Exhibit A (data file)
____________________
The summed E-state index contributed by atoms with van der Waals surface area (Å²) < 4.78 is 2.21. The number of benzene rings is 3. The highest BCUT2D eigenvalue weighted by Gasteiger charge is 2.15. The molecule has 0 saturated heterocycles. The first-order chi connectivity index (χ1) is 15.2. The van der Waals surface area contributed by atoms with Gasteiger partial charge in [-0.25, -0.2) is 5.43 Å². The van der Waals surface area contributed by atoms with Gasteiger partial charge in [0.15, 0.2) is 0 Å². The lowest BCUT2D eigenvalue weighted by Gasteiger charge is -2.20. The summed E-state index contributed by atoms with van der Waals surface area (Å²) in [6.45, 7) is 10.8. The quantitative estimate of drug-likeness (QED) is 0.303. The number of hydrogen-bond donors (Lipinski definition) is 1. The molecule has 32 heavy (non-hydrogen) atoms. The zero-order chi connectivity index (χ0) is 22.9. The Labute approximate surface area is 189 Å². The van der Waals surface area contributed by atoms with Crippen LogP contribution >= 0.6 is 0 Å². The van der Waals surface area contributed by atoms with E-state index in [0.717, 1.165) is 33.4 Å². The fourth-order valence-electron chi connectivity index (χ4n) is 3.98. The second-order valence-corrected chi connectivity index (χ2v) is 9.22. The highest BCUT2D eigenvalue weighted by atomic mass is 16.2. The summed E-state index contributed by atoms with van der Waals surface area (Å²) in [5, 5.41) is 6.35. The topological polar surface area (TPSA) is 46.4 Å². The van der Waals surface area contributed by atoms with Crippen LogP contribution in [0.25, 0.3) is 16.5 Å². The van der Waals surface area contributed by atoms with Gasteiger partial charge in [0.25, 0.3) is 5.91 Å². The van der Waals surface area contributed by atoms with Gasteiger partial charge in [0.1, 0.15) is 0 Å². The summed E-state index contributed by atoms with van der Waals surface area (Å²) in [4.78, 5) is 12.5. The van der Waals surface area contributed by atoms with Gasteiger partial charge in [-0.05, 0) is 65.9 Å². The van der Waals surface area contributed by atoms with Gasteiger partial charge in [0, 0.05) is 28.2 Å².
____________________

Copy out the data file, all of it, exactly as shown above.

The summed E-state index contributed by atoms with van der Waals surface area (Å²) < 4.78 is 2.21. The number of benzene rings is 3. The highest BCUT2D eigenvalue weighted by Gasteiger charge is 2.15. The molecule has 0 saturated heterocycles. The first-order chi connectivity index (χ1) is 15.2. The van der Waals surface area contributed by atoms with Gasteiger partial charge in [-0.25, -0.2) is 5.43 Å². The van der Waals surface area contributed by atoms with Gasteiger partial charge in [0.15, 0.2) is 0 Å². The lowest BCUT2D eigenvalue weighted by Gasteiger charge is -2.20. The summed E-state index contributed by atoms with van der Waals surface area (Å²) in [6.45, 7) is 10.8. The quantitative estimate of drug-likeness (QED) is 0.303. The number of hydrogen-bond donors (Lipinski definition) is 1. The molecule has 32 heavy (non-hydrogen) atoms. The zero-order chi connectivity index (χ0) is 22.9. The Labute approximate surface area is 189 Å². The van der Waals surface area contributed by atoms with Crippen LogP contribution >= 0.6 is 0 Å². The van der Waals surface area contributed by atoms with E-state index in [0.717, 1.165) is 33.4 Å². The fourth-order valence-electron chi connectivity index (χ4n) is 3.98. The second-order valence-corrected chi connectivity index (χ2v) is 9.22. The highest BCUT2D eigenvalue weighted by atomic mass is 16.2. The summed E-state index contributed by atoms with van der Waals surface area (Å²) in [5, 5.41) is 6.35. The topological polar surface area (TPSA) is 46.4 Å². The van der Waals surface area contributed by atoms with Crippen LogP contribution in [0.25, 0.3) is 16.5 Å². The van der Waals surface area contributed by atoms with Gasteiger partial charge in [0.25, 0.3) is 5.91 Å². The van der Waals surface area contributed by atoms with Gasteiger partial charge in [0.1, 0.15) is 0 Å². The summed E-state index contributed by atoms with van der Waals surface area (Å²) in [4.78, 5) is 12.5. The van der Waals surface area contributed by atoms with Gasteiger partial charge in [-0.05, 0) is 65.9 Å². The van der Waals surface area contributed by atoms with Gasteiger partial charge in [0, 0.05) is 28.2 Å².